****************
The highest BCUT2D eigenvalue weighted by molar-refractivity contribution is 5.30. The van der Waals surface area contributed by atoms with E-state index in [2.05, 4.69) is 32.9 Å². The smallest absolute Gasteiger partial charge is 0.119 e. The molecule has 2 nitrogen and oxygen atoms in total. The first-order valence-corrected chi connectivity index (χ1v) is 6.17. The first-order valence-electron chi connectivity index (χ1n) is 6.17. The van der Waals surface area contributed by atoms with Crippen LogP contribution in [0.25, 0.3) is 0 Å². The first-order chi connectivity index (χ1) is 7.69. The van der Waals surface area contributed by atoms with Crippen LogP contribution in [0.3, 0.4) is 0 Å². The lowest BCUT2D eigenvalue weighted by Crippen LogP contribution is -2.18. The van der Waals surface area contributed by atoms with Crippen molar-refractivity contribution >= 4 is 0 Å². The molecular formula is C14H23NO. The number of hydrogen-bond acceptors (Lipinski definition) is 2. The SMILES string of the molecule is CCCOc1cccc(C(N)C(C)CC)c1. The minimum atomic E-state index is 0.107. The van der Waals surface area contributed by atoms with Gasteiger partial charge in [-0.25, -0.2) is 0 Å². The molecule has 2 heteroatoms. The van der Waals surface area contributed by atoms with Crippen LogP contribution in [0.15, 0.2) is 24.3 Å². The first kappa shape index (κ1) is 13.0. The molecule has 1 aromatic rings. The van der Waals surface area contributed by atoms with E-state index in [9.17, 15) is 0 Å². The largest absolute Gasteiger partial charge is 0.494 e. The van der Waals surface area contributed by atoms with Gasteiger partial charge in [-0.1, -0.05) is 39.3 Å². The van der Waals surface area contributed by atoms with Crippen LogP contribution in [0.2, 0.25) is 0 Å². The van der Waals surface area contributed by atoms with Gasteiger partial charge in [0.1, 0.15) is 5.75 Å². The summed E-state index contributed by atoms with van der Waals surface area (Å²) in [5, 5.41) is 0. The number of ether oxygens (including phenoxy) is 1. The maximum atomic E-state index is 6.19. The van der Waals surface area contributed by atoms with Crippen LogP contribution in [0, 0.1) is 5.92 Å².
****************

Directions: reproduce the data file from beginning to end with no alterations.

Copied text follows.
The highest BCUT2D eigenvalue weighted by molar-refractivity contribution is 5.30. The van der Waals surface area contributed by atoms with E-state index in [2.05, 4.69) is 32.9 Å². The smallest absolute Gasteiger partial charge is 0.119 e. The molecule has 2 nitrogen and oxygen atoms in total. The first-order valence-corrected chi connectivity index (χ1v) is 6.17. The first-order valence-electron chi connectivity index (χ1n) is 6.17. The van der Waals surface area contributed by atoms with Crippen LogP contribution in [0.25, 0.3) is 0 Å². The first-order chi connectivity index (χ1) is 7.69. The van der Waals surface area contributed by atoms with Crippen LogP contribution in [0.3, 0.4) is 0 Å². The lowest BCUT2D eigenvalue weighted by Crippen LogP contribution is -2.18. The van der Waals surface area contributed by atoms with Crippen molar-refractivity contribution >= 4 is 0 Å². The molecular formula is C14H23NO. The number of hydrogen-bond acceptors (Lipinski definition) is 2. The SMILES string of the molecule is CCCOc1cccc(C(N)C(C)CC)c1. The minimum atomic E-state index is 0.107. The van der Waals surface area contributed by atoms with Gasteiger partial charge in [-0.25, -0.2) is 0 Å². The molecule has 2 heteroatoms. The van der Waals surface area contributed by atoms with Crippen LogP contribution in [0.15, 0.2) is 24.3 Å². The first kappa shape index (κ1) is 13.0. The molecule has 1 aromatic rings. The van der Waals surface area contributed by atoms with E-state index in [9.17, 15) is 0 Å². The largest absolute Gasteiger partial charge is 0.494 e. The van der Waals surface area contributed by atoms with Gasteiger partial charge in [-0.1, -0.05) is 39.3 Å². The van der Waals surface area contributed by atoms with Crippen LogP contribution in [0.2, 0.25) is 0 Å². The van der Waals surface area contributed by atoms with Gasteiger partial charge in [0.1, 0.15) is 5.75 Å². The summed E-state index contributed by atoms with van der Waals surface area (Å²) in [5, 5.41) is 0. The number of ether oxygens (including phenoxy) is 1. The maximum atomic E-state index is 6.19. The van der Waals surface area contributed by atoms with Crippen LogP contribution in [0, 0.1) is 5.92 Å².